According to the National Weather Service, that means "widespread severe flooding" will continue, affecting shoreline homes and businesses as well as some local highways. Officials are also warning boaters that the floodwaters have pushed a large amount of floating debris into the lake.
As much as four inches of rain have fallen on parts of the region since Saturday. More rain, though not as heavy, is expected over the next two days.
In Colton and Potsdam, the Raquette River has been flooding since the last week of April, and the damage is estimated at over a million dollars so far. As Nora Flaherty reports, continuing rain is cause for worry.
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Colton town supervisor Lawrence Patzwald says he’s confident that unless the current rains are heavier than predicted, the water won’t rise substantially.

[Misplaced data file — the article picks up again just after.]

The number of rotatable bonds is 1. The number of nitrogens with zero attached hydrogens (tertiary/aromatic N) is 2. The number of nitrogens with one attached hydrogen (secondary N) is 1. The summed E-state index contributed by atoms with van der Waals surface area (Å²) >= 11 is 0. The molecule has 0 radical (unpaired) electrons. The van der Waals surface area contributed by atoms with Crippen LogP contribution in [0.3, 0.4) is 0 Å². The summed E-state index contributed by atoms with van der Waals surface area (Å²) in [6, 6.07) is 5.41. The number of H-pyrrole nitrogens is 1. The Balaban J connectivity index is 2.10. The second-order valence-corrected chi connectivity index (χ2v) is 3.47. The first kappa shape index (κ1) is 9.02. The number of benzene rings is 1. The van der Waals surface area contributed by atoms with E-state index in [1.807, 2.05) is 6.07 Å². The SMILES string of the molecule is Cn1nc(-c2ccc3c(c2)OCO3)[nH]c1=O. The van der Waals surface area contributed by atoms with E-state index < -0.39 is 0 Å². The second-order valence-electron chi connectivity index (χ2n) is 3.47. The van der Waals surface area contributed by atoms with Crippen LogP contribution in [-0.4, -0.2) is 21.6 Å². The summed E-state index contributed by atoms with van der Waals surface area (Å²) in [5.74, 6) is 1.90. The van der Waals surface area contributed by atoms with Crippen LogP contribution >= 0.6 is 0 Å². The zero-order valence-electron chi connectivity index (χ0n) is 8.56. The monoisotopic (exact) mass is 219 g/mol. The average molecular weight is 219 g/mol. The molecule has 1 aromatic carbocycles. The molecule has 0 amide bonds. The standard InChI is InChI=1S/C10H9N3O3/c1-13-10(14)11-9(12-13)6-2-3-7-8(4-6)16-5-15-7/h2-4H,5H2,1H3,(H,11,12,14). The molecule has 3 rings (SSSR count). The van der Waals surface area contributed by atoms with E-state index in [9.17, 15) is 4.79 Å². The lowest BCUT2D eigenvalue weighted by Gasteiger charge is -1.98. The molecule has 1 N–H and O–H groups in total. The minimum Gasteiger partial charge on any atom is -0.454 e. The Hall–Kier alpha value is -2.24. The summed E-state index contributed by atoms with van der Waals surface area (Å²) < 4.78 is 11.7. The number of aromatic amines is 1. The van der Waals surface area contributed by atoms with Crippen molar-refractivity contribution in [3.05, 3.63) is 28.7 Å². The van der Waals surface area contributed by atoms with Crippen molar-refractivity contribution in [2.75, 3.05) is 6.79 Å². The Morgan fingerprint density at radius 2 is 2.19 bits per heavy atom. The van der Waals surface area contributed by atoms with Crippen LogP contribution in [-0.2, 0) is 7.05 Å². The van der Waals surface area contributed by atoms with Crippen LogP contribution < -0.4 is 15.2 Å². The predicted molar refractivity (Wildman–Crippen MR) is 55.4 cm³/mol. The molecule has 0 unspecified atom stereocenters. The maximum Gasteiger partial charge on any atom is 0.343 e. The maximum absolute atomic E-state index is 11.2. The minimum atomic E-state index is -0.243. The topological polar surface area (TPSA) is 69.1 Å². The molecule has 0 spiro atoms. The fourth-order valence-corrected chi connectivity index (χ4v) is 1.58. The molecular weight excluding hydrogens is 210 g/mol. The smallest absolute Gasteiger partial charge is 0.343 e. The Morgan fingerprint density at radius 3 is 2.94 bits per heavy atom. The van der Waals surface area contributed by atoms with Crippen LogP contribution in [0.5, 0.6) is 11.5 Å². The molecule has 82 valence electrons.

But Patzwald said he is very concerned about one of the side effects of the flooding: Waters may have damaged many residents’ septic systems—and that means potentially contaminated water supplies. He said there are a few steps people should take:
What they first of all should do is read the information we’ve mailed to them, which gives them a procedure to follow. They should definitely have their water and septic checked once the water’s receded, to make sure everything’s OK and the septic hasn’t gotten into their water system.
It’s still not entirely clear why the Raquette flooding was so much worse than that in other rivers in the area. Brookfield power will hold public meetings in the next few weeks to explore what went wrong. Town officials don’t yet know whether the areas will be eligible for aid from the Federal Emergency Management Agency.